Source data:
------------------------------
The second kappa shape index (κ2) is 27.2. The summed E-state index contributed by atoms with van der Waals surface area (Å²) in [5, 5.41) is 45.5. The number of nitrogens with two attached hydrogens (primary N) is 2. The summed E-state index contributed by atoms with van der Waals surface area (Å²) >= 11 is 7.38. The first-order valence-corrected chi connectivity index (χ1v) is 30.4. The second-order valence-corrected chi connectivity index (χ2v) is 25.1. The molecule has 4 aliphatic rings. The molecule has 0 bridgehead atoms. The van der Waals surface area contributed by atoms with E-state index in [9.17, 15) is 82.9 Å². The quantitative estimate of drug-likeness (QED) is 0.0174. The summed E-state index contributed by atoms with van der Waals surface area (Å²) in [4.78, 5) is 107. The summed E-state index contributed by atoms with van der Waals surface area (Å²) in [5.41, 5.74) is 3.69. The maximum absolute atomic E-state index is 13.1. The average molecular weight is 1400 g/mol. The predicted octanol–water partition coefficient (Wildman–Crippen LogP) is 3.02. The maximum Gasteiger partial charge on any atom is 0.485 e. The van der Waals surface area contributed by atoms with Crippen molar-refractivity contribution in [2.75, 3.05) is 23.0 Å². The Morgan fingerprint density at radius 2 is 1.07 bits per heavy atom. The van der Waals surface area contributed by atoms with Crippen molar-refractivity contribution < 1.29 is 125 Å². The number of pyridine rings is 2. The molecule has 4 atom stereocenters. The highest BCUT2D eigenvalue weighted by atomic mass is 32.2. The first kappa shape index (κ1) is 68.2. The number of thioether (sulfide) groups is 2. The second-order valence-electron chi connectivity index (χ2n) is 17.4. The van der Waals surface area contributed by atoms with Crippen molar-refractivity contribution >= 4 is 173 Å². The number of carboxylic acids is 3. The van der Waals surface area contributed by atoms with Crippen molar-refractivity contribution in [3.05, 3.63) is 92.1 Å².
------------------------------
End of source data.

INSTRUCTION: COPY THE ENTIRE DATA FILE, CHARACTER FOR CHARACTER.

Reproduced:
The second kappa shape index (κ2) is 27.2. The summed E-state index contributed by atoms with van der Waals surface area (Å²) in [5, 5.41) is 45.5. The number of nitrogens with two attached hydrogens (primary N) is 2. The summed E-state index contributed by atoms with van der Waals surface area (Å²) >= 11 is 7.38. The first-order valence-corrected chi connectivity index (χ1v) is 30.4. The second-order valence-corrected chi connectivity index (χ2v) is 25.1. The molecule has 4 aliphatic rings. The molecule has 0 bridgehead atoms. The van der Waals surface area contributed by atoms with E-state index in [9.17, 15) is 82.9 Å². The quantitative estimate of drug-likeness (QED) is 0.0174. The summed E-state index contributed by atoms with van der Waals surface area (Å²) in [4.78, 5) is 107. The summed E-state index contributed by atoms with van der Waals surface area (Å²) in [5.41, 5.74) is 3.69. The maximum absolute atomic E-state index is 13.1. The average molecular weight is 1400 g/mol. The predicted octanol–water partition coefficient (Wildman–Crippen LogP) is 3.02. The maximum Gasteiger partial charge on any atom is 0.485 e. The van der Waals surface area contributed by atoms with Crippen molar-refractivity contribution in [2.75, 3.05) is 23.0 Å². The Morgan fingerprint density at radius 2 is 1.07 bits per heavy atom. The van der Waals surface area contributed by atoms with Crippen molar-refractivity contribution < 1.29 is 125 Å². The number of pyridine rings is 2. The molecule has 4 atom stereocenters. The highest BCUT2D eigenvalue weighted by atomic mass is 32.2. The first kappa shape index (κ1) is 68.2. The number of thioether (sulfide) groups is 2. The second-order valence-electron chi connectivity index (χ2n) is 17.4. The van der Waals surface area contributed by atoms with Crippen molar-refractivity contribution >= 4 is 173 Å². The number of carboxylic acids is 3. The van der Waals surface area contributed by atoms with Crippen molar-refractivity contribution in [3.05, 3.63) is 92.1 Å².